Every year on August 5th, the Sikh American community remembers one of our community’s most devastating tragedies in recent memory — the Oak Creek massacre. On this day in 2012, a white supremacist gunman entered the Sikh Temple of Wisconsin, a gurdwara (Sikh house of worship) in Oak Creek, Wisconsin where he shot and killed six worshippers and severely injured others. This violent attack was the deadliest mass shooting targeting Sikh Americans in U.S. history, and at the time, was one of the worst attacks on a U.S. house of worship in decades. Six worshippers — Paramjit Kaur Saini, Sita Singh, Ranjit Singh, Prakash Singh, Suveg Singh Khattra, and Satwant Singh Kaleka — were killed on that horrific day. An additional community member, Baba Punjab Singh, was severely paralyzed and ultimately passed away from complications related to his injuries in 2020. Others, including Bhai Santokh Singh and responding police officer and hero, Lt. Brian Murphy, were seriously wounded during the shooting.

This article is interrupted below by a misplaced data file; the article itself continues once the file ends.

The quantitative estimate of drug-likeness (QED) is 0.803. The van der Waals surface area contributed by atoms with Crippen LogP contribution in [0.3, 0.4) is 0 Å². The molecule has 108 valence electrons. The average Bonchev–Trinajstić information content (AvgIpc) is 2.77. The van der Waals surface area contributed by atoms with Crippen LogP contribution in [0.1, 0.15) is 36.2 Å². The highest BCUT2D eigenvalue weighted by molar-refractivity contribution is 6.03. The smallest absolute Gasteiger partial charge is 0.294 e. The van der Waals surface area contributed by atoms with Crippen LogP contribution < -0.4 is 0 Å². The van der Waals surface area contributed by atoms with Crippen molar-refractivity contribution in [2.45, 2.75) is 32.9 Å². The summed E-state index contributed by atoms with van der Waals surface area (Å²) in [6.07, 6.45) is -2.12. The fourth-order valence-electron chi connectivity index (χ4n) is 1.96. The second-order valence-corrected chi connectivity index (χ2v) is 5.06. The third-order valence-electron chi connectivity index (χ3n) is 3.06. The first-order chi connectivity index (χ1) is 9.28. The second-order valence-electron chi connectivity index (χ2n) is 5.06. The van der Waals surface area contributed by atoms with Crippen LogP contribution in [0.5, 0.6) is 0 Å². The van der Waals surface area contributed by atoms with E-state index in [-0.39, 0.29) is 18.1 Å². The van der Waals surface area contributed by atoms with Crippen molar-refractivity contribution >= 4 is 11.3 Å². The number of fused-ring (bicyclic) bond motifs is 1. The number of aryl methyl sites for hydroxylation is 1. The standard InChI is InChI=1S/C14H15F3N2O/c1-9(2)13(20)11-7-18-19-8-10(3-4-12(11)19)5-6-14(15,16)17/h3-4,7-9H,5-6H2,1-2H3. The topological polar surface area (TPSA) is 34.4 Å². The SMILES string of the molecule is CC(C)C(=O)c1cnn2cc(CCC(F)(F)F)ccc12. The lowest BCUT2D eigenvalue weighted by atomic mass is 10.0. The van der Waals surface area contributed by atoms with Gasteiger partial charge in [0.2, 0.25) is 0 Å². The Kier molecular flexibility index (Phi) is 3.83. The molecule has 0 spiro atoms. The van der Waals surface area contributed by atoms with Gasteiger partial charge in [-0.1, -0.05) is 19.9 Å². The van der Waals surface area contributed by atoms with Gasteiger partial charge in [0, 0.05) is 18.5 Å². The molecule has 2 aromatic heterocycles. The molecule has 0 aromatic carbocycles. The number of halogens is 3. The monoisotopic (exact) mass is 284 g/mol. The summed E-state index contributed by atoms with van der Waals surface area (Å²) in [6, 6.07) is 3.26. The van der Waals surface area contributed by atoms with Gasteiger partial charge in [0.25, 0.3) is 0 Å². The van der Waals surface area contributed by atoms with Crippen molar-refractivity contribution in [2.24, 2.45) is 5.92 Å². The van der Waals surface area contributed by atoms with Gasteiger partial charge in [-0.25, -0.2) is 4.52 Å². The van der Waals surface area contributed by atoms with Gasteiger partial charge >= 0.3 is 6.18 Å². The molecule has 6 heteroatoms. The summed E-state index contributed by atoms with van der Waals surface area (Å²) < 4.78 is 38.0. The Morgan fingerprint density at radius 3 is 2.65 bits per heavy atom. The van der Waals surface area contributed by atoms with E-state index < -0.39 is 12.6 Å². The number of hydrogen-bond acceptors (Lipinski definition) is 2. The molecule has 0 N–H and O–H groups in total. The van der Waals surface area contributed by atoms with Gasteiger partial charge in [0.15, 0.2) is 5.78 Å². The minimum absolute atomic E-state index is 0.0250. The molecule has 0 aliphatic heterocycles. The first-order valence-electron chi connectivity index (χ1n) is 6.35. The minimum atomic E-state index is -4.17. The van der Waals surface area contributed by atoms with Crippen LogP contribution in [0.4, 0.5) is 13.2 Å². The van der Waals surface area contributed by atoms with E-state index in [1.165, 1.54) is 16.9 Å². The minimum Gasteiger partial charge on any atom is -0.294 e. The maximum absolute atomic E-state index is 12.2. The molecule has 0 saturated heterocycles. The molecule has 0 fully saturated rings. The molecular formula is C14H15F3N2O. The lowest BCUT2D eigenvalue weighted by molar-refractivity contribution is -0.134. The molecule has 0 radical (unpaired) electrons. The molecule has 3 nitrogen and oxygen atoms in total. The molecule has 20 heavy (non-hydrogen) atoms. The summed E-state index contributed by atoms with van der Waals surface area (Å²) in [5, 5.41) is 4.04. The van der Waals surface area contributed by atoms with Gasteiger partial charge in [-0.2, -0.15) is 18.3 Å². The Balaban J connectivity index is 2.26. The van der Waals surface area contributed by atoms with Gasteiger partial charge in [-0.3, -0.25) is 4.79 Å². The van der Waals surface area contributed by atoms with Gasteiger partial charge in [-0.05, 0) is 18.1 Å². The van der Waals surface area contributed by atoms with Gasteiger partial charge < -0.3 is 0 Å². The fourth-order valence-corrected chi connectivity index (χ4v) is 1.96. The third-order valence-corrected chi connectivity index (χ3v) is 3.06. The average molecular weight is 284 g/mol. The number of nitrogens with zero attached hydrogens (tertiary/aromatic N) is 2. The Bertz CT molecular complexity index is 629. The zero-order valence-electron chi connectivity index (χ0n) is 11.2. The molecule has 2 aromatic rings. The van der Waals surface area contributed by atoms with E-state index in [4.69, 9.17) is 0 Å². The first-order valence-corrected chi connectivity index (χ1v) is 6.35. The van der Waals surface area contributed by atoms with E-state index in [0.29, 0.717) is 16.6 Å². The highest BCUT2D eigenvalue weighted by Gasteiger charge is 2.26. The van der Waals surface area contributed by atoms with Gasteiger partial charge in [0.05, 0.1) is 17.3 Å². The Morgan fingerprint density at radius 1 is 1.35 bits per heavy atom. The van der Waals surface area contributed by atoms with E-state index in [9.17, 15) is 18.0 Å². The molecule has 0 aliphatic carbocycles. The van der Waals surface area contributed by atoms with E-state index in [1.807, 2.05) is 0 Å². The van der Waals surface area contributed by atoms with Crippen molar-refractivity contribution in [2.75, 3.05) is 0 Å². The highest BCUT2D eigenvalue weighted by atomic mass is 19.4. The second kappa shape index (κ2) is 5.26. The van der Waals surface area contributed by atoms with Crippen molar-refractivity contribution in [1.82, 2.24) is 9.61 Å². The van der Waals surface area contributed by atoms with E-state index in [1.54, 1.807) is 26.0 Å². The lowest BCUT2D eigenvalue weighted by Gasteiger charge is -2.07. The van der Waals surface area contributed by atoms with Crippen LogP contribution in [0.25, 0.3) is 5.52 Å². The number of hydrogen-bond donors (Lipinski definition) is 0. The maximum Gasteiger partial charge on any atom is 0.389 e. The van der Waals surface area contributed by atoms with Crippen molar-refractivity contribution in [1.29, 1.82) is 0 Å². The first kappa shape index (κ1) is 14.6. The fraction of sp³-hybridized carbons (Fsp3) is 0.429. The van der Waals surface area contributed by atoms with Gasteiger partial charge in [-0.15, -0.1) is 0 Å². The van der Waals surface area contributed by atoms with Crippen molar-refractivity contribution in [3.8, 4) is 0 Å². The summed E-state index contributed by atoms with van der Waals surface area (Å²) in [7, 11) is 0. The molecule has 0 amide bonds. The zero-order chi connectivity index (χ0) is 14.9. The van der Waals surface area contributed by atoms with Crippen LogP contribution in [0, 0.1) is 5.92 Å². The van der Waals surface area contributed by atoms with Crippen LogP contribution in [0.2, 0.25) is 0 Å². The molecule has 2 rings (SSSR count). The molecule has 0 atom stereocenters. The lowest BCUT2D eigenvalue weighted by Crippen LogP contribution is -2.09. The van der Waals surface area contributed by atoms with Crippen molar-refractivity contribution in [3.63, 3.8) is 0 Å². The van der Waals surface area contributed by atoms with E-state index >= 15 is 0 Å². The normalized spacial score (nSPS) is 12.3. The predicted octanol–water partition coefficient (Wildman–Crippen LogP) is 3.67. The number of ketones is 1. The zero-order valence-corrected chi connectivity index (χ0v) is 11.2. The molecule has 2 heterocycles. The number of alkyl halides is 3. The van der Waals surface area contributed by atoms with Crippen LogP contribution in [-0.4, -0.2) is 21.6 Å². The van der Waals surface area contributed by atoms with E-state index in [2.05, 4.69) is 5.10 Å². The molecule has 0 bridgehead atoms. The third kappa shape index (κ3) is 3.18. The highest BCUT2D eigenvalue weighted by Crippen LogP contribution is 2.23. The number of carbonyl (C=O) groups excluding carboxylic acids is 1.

In 2022, the community came together to demonstrate that we are undaunted. My organization, the Sikh American Legal Defense and Education Fund (SALDEF) joined in supporting the anniversary observance at Oak Creek: a remembrance eventcentered around the theme of “Heal, Unite, Act.” The Oak Creek Sikh community hosted a series of in-person events, including the 10th Annual Oak Creek Sikh Memorial Anniversary Candlelight Remembrance Vigil on Friday, August 5, 2022. The program included a representative from the White House, Wisconsin Governor Tony Evers, Oak Creek Mayor Dan Bukiewicz, and representatives of the families who lost loved ones. Being there in Oak Creek 10 years after the tragedy was deeply meaningful — both to see the inspiring resilience of this community and to remember how much remains to be done.